You just applied for a credit card, or maybe it was a new apartment or a loan, and you got denied. Seriously? You were under the impression that your credit was solid—and it just sucker punched you in the face.
Did you know that lenders and landlords often consider an applicant’s credit score before approval? Being rejected due to bad credit is never fun—especially if you didn’t know it was less than stellar.
The good news is that the credit-scoring process is fairly transparent, and by correcting some bad habits, your score can improve.
Here’s what you’re probably doing wrong, and how you can fix it:
1. Late payments
Paying bills late is by far the biggest drag on your credit. Payment history determines 35% of your FICO score, and for good reason. If someone has failed to pay their bills on time in the past, they will probably continue to do so.
You can make sure your bills are always paid on time by setting up payment alerts. If you know exactly when your bills are due, you’ll at least have the opportunity to pay them on time.
2. Using too much credit
Your credit utilization ratio is another major factor used to determine your FICO score and, therefore, your overall credit health. This number comes from two semi-independent figures:
- Total amount of credit in use divided by total amount of credit available.
- Credit in use on individual cards divided by amount of credit available on each card.
When lenders see you’re using a high percentage of your available credit, they assume you may have difficulty paying off more credit, should you have access to it. This is why your credit utilization ratio affects your overall credit and why maintaining a lower ratio is always better.
To prevent your credit utilization ratio from getting out of hand, consider setting up account alerts through your issuer. The reminder will let you know when the proportions are getting lopsided so you can adjust accordingly. Also, check your account manually once a week or so. Five minutes of time could save you years of headache trying to repair a bad credit score.
3. Lost collection account
If you pay your bills on time while keeping your card balances low and your credit is still bad, it’s time to pull your credit report. You may have forgotten about an old account in collection, but the credit bureaus haven’t. Whether it’s from a medical bill, an old credit line or perhaps from something you co-signed on years ago, unpaid debt that has gone to collections can be a major drag on your credit score, and fixing or managing this information is extremely important.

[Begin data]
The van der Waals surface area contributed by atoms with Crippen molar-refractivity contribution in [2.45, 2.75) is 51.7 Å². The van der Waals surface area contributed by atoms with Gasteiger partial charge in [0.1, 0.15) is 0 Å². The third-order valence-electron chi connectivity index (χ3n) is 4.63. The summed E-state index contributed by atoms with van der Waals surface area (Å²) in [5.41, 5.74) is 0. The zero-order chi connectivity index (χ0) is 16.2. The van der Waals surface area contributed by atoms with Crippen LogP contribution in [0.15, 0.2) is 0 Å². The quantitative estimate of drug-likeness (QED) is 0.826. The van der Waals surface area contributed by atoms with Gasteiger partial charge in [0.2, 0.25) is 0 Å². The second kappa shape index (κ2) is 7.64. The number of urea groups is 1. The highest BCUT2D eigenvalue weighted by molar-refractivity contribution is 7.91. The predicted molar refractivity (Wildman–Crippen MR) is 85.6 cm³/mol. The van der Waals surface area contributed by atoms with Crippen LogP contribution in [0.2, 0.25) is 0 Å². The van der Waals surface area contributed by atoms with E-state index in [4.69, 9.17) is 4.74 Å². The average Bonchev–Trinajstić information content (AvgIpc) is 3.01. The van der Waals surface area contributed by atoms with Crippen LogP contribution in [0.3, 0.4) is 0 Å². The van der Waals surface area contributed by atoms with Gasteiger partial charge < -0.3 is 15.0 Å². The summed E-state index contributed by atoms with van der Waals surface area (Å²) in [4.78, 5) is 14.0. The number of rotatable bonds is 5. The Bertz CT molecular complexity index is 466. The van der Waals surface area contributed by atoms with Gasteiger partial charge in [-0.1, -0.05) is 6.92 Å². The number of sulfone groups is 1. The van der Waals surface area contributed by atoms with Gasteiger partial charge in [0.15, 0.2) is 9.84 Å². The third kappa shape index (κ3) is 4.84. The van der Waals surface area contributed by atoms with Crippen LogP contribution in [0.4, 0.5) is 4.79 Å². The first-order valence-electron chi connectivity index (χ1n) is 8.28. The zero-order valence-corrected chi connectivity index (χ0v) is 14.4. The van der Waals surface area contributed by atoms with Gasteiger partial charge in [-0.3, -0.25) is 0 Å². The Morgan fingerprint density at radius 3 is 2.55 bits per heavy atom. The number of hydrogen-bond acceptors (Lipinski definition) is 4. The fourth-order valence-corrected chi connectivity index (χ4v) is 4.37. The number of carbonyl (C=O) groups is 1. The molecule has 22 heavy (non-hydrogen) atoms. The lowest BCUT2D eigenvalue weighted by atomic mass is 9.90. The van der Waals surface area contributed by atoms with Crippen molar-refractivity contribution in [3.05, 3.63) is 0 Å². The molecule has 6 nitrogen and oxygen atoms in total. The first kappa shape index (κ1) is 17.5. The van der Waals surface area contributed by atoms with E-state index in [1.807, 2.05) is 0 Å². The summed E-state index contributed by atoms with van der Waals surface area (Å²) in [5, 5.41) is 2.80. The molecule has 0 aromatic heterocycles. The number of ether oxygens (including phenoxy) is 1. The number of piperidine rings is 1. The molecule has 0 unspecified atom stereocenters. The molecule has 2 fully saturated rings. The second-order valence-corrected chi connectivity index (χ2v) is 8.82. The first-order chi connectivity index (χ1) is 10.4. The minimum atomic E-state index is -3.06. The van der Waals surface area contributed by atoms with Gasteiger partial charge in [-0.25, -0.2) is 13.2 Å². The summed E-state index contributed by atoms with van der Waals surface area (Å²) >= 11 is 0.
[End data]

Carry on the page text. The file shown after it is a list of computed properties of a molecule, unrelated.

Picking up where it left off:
For starters, you’ll need to know specifics about outstanding debt before you can address it. All of the information used to determine your credit score can be accessed for free once a year on your credit reports at AnnualCreditReport.com. Here you’ll find credit card information, loans and, of course, any accounts in collection.
If you find any erroneous information on your report, you can:
- File a dispute directly with the credit bureau(s) reporting the error.
- File a dispute with whoever is holding the debt (bank, credit card company, collection agency, etc.).
- Offer supplementary supporting information to the Consumer Finance Protection Bureau.
It’s usually best to do all three to ensure all parties are not only aware of the error, but also have enough information to judge it accurately.
If the collections data is accurate, it’ll usually remain on your credit report for seven years from the date of issue. During this period it’s important to make sure all credit payments are made on time, that you maintain a low overall credit utilization ratio and that you restrict opening new accounts that result in a hard credit pull.
Having bad credit will likely present certain temporary borrowing limits, but it can be overcome. If you’re smart about promoting habits that result in credit improvement, this period can be shortened dramatically, making bad credit a thing of the past.
This article originally appeared on NerdWallet. Kevin Cash is a former staff writer for NerdWallet.
This article was published in May 2015 and has been updated. Photo by